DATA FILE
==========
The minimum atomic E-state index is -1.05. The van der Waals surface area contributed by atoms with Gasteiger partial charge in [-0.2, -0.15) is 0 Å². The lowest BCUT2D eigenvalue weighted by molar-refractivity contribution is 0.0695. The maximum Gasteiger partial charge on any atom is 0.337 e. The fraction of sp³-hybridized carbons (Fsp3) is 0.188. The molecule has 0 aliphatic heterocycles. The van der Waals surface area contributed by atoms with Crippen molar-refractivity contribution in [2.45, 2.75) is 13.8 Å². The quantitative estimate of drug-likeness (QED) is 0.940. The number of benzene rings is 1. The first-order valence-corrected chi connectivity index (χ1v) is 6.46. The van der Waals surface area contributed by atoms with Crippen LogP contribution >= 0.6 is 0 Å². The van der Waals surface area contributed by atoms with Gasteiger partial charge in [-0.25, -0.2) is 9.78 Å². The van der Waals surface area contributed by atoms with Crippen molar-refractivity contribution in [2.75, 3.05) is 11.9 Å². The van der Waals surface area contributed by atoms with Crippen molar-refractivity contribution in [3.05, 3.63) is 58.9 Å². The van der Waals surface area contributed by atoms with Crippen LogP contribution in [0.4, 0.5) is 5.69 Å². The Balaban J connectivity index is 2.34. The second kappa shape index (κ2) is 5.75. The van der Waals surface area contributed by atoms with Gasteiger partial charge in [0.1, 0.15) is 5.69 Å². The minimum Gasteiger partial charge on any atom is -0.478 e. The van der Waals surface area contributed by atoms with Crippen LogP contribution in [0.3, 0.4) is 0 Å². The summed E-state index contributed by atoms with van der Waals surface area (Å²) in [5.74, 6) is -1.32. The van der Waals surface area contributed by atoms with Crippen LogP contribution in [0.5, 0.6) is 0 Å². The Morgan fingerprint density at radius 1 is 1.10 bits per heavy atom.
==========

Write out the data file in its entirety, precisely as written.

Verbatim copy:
The minimum atomic E-state index is -1.05. The van der Waals surface area contributed by atoms with Gasteiger partial charge in [-0.2, -0.15) is 0 Å². The lowest BCUT2D eigenvalue weighted by molar-refractivity contribution is 0.0695. The maximum Gasteiger partial charge on any atom is 0.337 e. The fraction of sp³-hybridized carbons (Fsp3) is 0.188. The molecule has 0 aliphatic heterocycles. The van der Waals surface area contributed by atoms with Crippen molar-refractivity contribution in [2.45, 2.75) is 13.8 Å². The quantitative estimate of drug-likeness (QED) is 0.940. The number of benzene rings is 1. The first-order valence-corrected chi connectivity index (χ1v) is 6.46. The van der Waals surface area contributed by atoms with Crippen LogP contribution >= 0.6 is 0 Å². The van der Waals surface area contributed by atoms with Gasteiger partial charge in [-0.25, -0.2) is 9.78 Å². The van der Waals surface area contributed by atoms with Crippen molar-refractivity contribution in [2.75, 3.05) is 11.9 Å². The van der Waals surface area contributed by atoms with Crippen molar-refractivity contribution in [3.05, 3.63) is 58.9 Å². The van der Waals surface area contributed by atoms with Crippen LogP contribution in [0.4, 0.5) is 5.69 Å². The Balaban J connectivity index is 2.34. The second kappa shape index (κ2) is 5.75. The van der Waals surface area contributed by atoms with Gasteiger partial charge in [0.1, 0.15) is 5.69 Å². The minimum Gasteiger partial charge on any atom is -0.478 e. The van der Waals surface area contributed by atoms with Crippen LogP contribution in [0.3, 0.4) is 0 Å². The summed E-state index contributed by atoms with van der Waals surface area (Å²) in [5.74, 6) is -1.32. The van der Waals surface area contributed by atoms with Crippen LogP contribution in [0.5, 0.6) is 0 Å². The Morgan fingerprint density at radius 1 is 1.10 bits per heavy atom.